-c conffile
	       Specify	the  name  and path of the configuration file, default

       -d      Specify debugging mode. This option may occur more  than	 once,
	       with each occurrence indicating greater detail of display.

       -D level
	       Specify debugging level directly.

       -f driftfile
	       Specify	the  name  and path of the frequency file. This is the
	       same operation as the driftfile driftfile command.

       -g      Normally, ntpd exits with a message to the system  log  if  the
	       offset exceeds the panic threshold, which is 1000 s by default.
	       This option allows the time to be  set  to  any	value  without
	       restriction; however, this can happen only once. If the thresh‐
	       old is exceeded after that, ntpd will exit with	a  message  to
	       the  system  log.  This	option	can be used with the -q and -x
	       options. See the tinker command for other options.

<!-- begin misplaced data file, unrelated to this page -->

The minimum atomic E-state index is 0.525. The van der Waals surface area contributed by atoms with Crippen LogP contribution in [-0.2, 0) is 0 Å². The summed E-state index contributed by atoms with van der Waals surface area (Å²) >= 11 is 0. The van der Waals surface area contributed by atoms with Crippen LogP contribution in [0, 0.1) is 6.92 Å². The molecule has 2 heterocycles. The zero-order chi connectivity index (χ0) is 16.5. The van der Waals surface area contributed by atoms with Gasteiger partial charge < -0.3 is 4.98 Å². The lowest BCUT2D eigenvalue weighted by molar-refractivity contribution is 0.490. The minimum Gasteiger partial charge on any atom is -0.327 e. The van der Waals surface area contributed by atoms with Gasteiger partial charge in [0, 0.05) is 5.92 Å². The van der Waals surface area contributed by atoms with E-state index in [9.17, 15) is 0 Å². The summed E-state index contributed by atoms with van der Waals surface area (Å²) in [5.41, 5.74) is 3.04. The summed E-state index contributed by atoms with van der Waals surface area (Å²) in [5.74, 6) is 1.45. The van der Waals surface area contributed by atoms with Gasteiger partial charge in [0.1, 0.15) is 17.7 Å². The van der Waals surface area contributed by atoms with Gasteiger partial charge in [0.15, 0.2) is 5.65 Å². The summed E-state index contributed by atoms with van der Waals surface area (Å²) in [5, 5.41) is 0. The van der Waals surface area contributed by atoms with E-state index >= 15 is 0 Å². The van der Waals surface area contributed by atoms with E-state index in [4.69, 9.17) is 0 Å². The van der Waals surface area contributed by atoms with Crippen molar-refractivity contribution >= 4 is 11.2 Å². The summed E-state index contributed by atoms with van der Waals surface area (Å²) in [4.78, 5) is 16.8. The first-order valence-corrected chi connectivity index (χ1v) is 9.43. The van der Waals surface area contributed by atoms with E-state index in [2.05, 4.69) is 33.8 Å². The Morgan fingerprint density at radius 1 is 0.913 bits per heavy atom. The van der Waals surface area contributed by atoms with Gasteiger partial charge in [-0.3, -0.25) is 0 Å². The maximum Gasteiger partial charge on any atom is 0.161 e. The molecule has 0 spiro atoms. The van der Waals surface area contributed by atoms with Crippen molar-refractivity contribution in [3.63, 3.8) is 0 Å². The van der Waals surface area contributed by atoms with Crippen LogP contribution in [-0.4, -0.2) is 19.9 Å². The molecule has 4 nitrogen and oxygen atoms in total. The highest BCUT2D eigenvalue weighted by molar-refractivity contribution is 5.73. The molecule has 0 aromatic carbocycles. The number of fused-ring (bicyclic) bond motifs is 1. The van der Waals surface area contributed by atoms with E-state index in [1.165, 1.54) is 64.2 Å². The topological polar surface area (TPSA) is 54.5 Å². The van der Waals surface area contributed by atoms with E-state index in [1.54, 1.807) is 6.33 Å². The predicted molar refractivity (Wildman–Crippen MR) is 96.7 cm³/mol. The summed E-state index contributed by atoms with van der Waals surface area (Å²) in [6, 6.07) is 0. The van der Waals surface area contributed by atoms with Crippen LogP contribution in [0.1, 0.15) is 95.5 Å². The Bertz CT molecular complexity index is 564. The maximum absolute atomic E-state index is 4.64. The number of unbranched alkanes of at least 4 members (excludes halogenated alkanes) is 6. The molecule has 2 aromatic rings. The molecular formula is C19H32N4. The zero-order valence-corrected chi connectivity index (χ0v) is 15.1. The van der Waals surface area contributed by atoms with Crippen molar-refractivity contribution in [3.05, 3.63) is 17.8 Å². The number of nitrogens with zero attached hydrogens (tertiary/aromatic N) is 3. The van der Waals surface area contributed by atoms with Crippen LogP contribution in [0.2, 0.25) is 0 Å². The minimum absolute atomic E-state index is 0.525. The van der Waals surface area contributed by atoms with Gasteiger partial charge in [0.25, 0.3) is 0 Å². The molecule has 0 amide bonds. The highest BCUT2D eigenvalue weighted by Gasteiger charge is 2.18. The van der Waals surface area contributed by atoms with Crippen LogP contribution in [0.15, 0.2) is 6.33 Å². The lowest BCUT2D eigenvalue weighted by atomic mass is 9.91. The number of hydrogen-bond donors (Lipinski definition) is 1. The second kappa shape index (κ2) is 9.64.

-i jaildir
	       Chroot the server to the directory jaildir.  This  option  also
	       implies	that  the  server  attempts to drop root privileges at
	       startup (otherwise, chroot gives very little  additional	 secu‐
	       rity),  and  it is only available if the OS supports to run the
	       server without full root privileges. You may need to also spec‐
	       ify a -u option.

       -I [address | interface name]
	       Open the network address given, or all the addresses associated
	       with the given interface name. This option may appear  multiple
	       times.  This  option  also implies not opening other addresses,
	       except wildcard	and  localhost.	 This  option  is  deprecated.
	       Please consider using the configuration file interface command,
	       which is more versatile.

       -k keyfile
	       Specify the name and path of the symmetric key  file.  This  is